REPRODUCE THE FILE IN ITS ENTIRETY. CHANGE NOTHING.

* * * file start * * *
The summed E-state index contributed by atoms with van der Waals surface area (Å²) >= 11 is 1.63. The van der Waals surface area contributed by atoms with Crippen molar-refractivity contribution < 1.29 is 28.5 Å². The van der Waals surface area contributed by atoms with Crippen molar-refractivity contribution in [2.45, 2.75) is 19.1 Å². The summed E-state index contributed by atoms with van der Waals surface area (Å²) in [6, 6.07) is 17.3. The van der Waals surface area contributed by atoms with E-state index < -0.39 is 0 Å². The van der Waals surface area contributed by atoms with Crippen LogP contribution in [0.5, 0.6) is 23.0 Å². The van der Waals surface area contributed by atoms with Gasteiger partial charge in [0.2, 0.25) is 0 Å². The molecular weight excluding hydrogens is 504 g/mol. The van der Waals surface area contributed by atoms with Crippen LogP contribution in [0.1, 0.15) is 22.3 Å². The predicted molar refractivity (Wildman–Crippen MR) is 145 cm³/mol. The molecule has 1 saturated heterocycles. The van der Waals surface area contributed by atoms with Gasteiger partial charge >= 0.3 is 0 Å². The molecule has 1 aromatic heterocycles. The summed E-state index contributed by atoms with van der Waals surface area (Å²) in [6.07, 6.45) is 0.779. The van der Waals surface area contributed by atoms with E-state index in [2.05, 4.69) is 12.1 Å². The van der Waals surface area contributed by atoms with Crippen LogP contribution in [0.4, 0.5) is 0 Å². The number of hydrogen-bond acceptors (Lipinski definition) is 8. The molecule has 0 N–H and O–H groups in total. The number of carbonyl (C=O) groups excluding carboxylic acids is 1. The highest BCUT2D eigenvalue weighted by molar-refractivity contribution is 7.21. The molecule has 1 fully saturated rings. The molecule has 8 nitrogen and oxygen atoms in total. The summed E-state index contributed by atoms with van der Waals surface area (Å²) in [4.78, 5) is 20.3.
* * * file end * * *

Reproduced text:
The summed E-state index contributed by atoms with van der Waals surface area (Å²) >= 11 is 1.63. The van der Waals surface area contributed by atoms with Crippen molar-refractivity contribution < 1.29 is 28.5 Å². The van der Waals surface area contributed by atoms with Crippen molar-refractivity contribution in [2.45, 2.75) is 19.1 Å². The summed E-state index contributed by atoms with van der Waals surface area (Å²) in [6, 6.07) is 17.3. The van der Waals surface area contributed by atoms with E-state index < -0.39 is 0 Å². The van der Waals surface area contributed by atoms with Crippen LogP contribution in [0.5, 0.6) is 23.0 Å². The van der Waals surface area contributed by atoms with Gasteiger partial charge in [0.2, 0.25) is 0 Å². The molecular weight excluding hydrogens is 504 g/mol. The van der Waals surface area contributed by atoms with Crippen LogP contribution in [0.1, 0.15) is 22.3 Å². The predicted molar refractivity (Wildman–Crippen MR) is 145 cm³/mol. The molecule has 1 saturated heterocycles. The van der Waals surface area contributed by atoms with Gasteiger partial charge >= 0.3 is 0 Å². The molecule has 1 aromatic heterocycles. The summed E-state index contributed by atoms with van der Waals surface area (Å²) in [6.07, 6.45) is 0.779. The van der Waals surface area contributed by atoms with E-state index in [2.05, 4.69) is 12.1 Å². The van der Waals surface area contributed by atoms with Crippen LogP contribution in [0.4, 0.5) is 0 Å². The number of hydrogen-bond acceptors (Lipinski definition) is 8. The molecule has 0 N–H and O–H groups in total. The number of carbonyl (C=O) groups excluding carboxylic acids is 1. The highest BCUT2D eigenvalue weighted by molar-refractivity contribution is 7.21. The molecule has 1 fully saturated rings. The molecule has 8 nitrogen and oxygen atoms in total. The summed E-state index contributed by atoms with van der Waals surface area (Å²) in [4.78, 5) is 20.3.